I used the EMF detectors a lot, and I can tell you my hands and arms do not usually have a detectable electrical field. This particular night I had the weirdest sensation in my right hand. It tingled, it felt animated. I scanned my hand with the EMF detector, and the scanner lit up. This isn’t usual and indicates an electrical field. I had the intuition that my hand wanted to write. I had never done anything like that before, but I picked up a pencil and out came this elaborate copperplate writing saying that John Dalston was there. We asked his name and his dates of birth and marriage. I forget exactly when, but it was the early 1600s. We didn’t get much sense out of him, but he said he had married an Irish Catholic woman which would have been extraordinary for an English nobleman in those times. After the writing had finished, I went into the bar, and the bar staff said

“Have you seen a ghost? You’re white….”

After that, I regularly tried to contact John Dalston at Dalston Hall. He came through, but he didn’t have much to say for himself. I was also visited by George Dalston, who had different handwriting. Again, he was also pretty thin as a personality, but on the next visit to Dalston Hall, I tried again and, unexpectedly, a different script appeared on the paper, but still different to mine.

It wrote: “Love”. I thought that was nice and it persisted and wrote: “You are a well-loved fellow”.

It struck me as quite an archaic phrasing, so I asked it who it was and it said. “Rebecca Goffrey”.

I asked Rebecca who she was, and she said, “Your wife.” Now, it so happens that I was married at that time so I made some wisecrack which she ignored.

I asked what my name was and she said, “Davey Goffrey”. She said I was “a watcher for the King”. I still have no idea what that means.

Rebecca said we had a child and that my father was a ropemaker called John. Our son was named John too. I asked her when and where we were married, and she said

“Tuesday, July 14th, 1714 at St Katherine’s Church, London.”

When I managed to look it all up, I saw that July 17th 1714 wasn’t a Tuesday. However, she wrote Katherine with a K, not the more usual C. I didn’t remark on the spelling at the time, though now it seems more significant.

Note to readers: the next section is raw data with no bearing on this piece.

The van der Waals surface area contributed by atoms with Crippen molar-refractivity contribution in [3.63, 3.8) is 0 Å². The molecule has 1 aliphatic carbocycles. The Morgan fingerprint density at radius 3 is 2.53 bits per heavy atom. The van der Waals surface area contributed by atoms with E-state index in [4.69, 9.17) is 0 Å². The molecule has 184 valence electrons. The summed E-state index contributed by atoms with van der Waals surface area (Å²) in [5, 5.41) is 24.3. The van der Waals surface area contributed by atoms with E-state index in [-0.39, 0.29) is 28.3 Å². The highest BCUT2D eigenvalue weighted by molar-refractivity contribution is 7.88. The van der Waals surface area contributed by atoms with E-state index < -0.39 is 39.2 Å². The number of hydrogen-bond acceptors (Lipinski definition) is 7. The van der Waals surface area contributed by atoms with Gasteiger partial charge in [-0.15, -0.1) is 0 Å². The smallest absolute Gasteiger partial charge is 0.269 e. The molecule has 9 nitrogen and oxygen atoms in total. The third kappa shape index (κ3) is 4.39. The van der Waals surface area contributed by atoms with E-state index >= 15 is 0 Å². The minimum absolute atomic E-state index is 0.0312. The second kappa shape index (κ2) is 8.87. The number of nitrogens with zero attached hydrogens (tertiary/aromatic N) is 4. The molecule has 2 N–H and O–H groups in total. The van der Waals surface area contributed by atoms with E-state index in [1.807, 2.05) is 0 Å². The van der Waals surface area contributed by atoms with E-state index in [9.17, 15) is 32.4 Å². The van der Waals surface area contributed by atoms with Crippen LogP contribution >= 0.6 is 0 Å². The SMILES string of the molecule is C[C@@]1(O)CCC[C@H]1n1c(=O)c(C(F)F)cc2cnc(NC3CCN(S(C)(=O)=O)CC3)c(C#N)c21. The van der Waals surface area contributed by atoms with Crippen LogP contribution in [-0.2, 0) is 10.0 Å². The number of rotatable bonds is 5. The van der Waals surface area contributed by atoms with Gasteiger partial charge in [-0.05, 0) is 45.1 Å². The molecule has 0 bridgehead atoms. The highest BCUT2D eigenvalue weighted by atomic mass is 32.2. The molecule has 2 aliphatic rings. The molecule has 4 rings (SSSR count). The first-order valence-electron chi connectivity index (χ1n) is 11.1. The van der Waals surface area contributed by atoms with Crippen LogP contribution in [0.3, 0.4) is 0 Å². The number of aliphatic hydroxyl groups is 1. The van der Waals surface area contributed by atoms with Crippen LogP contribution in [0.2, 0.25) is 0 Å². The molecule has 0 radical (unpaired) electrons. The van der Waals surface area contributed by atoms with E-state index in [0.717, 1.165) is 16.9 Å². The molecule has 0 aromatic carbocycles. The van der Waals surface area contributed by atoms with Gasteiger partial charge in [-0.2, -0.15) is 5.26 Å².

The name Goffrey exists (I hadn’t previously heard of it) and there are several in the London phonebook, but then probably every name under the sun is in the London phonebook. I also looked up churches in London, and there is no St Katherine’s, so I thought the whole thing was a product of my imagination then some years later I was in London, and I saw a sign for St Katherine’s Dock. But now it’s a dock (actually a swanky marina), not a church.

However, in the Middle Ages, where St Katherine’s Dock now is, was a hospital founded by a religious order, and this hospital was dedicated to St Katherine and built around a church. The church was knocked down in 1825 to make way for the dock development. I did not know this when the automatic writing came through, but it was a densely populated area, and people got married there.

I am guessing that the name Goffrey is a variant of the more common Geoffrey. The whole episode was odd. Rebecca doesn’t write to me anymore, but it’s still nice to think that someone out there in the ether thinks I am a well-loved fellow.

Is Automatic Writing Merely Confabulation?

What to make of all this spirit writing? Perhaps there’s a clue in the feature known as confabulation.

Confabulation is a clinical feature of Korsakoff’s Syndrome, a condition induced by chronic depletion of B vitamins caused by alcoholism. In this condition, people will speak fluently, grammatically and at length reporting experiences which have not happened but they are conviced they have. These utterances are characterised by a poverty of content. They can be quite fantastical and go on at length, but don’t convey any real information.

Confabulation can also occur in amnesia caused by brain disease or injury. Where there are considerable gaps in memory, the sufferer will simply make long, often involved, stories up. Again, they mostly don’t contain any valuable content and are long speeches saying nothing much.

It should be noted that confabulation is an unconscious process. The person producing the spouts of words believes what they are saying is real and genuine.


There’s always a conclusion! The Automatic Writing of the various spirits is often flowery and high-sounding, but the actual informational content is minimal.

However, why don’t you try automatic writing for yourself? You might get more value out of it than I did.

Read More: Phone calls from the dead